And they need us to be doing the same thing so that we're in there providing them with the services that will help them.

And you see this particularly in the Zero Trust world where companies are going through a massive transition, whether it's happening right now or they're planning it, which is to say the corporate network really doesn't have a special form anymore.

It doesn't make sense, this idea of the corporate network.

And why did that happen? That happened for a few reasons.

One is that the idea of the corporate network was great when all the applications were inside the corporate network.

But then we have SaaS applications come along and now people fundamentally need access to the Internet to get some of the applications they have.

And the other thing that happened was, you know, particularly with the iPhone and then with the Android platform, the mobile phone became a tool for work and you're using it from wherever you are.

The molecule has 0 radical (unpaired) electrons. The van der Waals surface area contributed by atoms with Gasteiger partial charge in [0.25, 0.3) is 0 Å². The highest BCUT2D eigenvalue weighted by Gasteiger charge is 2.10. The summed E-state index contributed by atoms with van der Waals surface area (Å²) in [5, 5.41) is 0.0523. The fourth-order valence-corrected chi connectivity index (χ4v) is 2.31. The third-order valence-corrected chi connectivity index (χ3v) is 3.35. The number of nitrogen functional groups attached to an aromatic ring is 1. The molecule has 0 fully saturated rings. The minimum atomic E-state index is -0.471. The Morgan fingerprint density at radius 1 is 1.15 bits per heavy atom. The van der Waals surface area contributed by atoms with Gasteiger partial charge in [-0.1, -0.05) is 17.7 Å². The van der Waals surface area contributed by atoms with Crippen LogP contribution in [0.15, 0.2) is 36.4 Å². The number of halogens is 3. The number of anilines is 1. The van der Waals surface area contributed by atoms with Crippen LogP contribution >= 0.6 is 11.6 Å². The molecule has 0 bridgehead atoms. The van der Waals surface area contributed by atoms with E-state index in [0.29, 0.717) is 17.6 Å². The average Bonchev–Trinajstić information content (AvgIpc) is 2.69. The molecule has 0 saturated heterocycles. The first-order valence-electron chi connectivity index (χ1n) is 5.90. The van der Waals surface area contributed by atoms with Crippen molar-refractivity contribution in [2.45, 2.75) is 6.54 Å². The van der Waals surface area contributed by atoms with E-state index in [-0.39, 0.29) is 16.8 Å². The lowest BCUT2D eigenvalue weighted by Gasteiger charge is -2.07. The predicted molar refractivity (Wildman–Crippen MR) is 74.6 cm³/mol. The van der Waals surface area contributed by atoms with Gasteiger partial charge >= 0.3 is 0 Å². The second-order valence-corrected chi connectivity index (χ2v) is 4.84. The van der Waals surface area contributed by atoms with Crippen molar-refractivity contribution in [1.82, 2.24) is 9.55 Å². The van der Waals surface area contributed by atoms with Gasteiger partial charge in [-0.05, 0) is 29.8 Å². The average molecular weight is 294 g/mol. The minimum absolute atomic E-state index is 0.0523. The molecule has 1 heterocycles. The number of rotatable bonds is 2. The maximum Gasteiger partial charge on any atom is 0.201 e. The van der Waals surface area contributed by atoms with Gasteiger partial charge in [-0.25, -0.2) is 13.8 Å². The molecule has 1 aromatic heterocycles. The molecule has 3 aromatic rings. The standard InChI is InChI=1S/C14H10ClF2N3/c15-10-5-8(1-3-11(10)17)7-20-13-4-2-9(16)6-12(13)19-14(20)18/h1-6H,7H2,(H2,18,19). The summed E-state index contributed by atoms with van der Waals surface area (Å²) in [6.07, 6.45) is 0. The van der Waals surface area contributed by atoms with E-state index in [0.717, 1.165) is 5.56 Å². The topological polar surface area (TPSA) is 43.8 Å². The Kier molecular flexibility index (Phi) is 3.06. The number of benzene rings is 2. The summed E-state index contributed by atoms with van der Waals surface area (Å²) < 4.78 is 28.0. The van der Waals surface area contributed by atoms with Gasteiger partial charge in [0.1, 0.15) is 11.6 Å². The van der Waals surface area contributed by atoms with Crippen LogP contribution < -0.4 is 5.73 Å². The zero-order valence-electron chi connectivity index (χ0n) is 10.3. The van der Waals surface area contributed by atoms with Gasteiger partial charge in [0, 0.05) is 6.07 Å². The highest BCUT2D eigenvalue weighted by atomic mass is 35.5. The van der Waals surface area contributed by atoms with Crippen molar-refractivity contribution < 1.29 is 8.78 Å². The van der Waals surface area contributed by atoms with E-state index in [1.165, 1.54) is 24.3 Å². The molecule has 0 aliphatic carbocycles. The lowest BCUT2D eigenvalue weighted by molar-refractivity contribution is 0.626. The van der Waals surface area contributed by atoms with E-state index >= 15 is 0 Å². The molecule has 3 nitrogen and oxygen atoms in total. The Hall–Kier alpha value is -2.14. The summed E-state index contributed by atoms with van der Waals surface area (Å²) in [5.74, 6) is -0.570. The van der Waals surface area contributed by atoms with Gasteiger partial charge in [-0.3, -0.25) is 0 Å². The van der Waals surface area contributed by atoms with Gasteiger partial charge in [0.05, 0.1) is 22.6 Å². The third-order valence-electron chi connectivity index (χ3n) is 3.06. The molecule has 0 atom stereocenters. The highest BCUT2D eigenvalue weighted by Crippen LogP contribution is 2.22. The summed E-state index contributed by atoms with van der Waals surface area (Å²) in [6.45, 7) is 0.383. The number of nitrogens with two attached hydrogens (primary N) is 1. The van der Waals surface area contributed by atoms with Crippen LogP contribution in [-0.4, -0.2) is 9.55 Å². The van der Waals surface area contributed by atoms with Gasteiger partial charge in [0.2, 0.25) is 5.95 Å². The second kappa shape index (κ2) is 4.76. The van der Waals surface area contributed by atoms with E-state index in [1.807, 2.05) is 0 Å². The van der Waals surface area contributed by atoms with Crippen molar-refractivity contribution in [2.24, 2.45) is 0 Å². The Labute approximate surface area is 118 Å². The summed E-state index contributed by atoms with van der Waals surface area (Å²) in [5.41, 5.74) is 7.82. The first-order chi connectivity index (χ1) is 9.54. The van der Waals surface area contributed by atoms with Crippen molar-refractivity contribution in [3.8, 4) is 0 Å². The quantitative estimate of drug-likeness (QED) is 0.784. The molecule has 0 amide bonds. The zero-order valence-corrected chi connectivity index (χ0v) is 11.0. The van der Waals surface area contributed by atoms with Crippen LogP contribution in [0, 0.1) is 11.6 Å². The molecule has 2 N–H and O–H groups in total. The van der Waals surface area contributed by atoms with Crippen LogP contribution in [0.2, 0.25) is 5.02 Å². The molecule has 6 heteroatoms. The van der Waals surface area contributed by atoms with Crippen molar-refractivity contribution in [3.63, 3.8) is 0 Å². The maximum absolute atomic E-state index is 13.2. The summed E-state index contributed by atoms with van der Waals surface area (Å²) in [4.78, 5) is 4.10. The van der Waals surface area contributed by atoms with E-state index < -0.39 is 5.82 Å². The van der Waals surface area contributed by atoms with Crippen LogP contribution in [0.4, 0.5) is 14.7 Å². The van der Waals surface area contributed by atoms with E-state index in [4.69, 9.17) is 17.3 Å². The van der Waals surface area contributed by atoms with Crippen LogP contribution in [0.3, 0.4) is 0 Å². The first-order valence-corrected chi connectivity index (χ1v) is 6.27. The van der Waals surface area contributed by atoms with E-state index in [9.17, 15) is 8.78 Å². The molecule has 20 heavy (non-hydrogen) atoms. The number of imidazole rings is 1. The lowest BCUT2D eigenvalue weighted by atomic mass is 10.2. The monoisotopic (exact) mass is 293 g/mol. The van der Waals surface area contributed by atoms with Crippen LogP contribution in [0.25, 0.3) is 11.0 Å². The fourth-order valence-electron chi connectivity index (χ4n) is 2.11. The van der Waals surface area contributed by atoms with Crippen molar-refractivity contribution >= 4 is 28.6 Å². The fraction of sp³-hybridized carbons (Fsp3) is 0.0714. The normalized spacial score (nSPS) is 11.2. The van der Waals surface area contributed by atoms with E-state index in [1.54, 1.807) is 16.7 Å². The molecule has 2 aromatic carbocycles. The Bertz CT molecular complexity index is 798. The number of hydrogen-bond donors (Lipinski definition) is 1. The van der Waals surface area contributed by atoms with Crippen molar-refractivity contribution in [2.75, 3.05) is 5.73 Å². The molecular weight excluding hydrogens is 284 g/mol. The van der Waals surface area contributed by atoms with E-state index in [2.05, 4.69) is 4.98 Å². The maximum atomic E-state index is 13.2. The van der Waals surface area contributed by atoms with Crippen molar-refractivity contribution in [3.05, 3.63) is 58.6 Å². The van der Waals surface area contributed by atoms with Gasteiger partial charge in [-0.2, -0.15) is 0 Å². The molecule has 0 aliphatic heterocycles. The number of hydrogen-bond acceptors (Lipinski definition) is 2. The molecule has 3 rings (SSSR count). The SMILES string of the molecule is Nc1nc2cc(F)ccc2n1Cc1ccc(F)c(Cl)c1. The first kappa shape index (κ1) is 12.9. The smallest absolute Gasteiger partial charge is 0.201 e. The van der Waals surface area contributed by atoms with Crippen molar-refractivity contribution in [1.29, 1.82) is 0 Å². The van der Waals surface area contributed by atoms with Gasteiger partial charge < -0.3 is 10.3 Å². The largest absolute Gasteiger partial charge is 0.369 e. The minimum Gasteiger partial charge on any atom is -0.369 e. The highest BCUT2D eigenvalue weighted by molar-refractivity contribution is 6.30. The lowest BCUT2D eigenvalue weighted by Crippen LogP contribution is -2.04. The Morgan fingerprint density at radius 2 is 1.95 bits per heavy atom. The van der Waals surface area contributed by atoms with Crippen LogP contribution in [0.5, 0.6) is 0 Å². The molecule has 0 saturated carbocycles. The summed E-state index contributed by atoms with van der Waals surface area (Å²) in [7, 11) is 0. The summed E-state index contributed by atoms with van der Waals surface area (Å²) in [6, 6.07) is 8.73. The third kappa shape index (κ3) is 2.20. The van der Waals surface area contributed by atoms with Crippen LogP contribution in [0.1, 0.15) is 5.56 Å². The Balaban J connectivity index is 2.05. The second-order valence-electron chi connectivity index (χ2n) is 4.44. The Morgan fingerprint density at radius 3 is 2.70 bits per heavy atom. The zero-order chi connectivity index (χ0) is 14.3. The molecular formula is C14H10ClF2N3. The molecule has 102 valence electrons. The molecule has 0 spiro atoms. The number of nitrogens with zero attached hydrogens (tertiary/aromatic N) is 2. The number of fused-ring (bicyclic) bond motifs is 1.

And then you have the COVID came along, which changed the nature of work.

And so there were these long, continuous stream of things that affected the fact that the corporate network doesn't make a lot of sense anymore.

And VPNs tend to be quite difficult to work with.

So you have this Zero Trusting. So we obviously have a product line there with extensive set of facilities, and we're helping our customers work through their roadmap for how they want to move away from perhaps an older hub and spoke kind of castle wall style of networking.

So, yeah, I mean, there's always this stuff going on.

And, you know, you see it in protocols, you see it in performance characteristics, you see it across technology.

And so, yes, we're always shipping things.

And so we have GA week this week with a lot of things coming generally available.

But it's not you're going to have to wait another year for more generally available.

We're constantly pumping stuff out. It just happened there was a confluence of things.

And we said it makes sense to wrap it up and talk about all the stuff that's now available.

Makes sense. And again, this is before birthday week.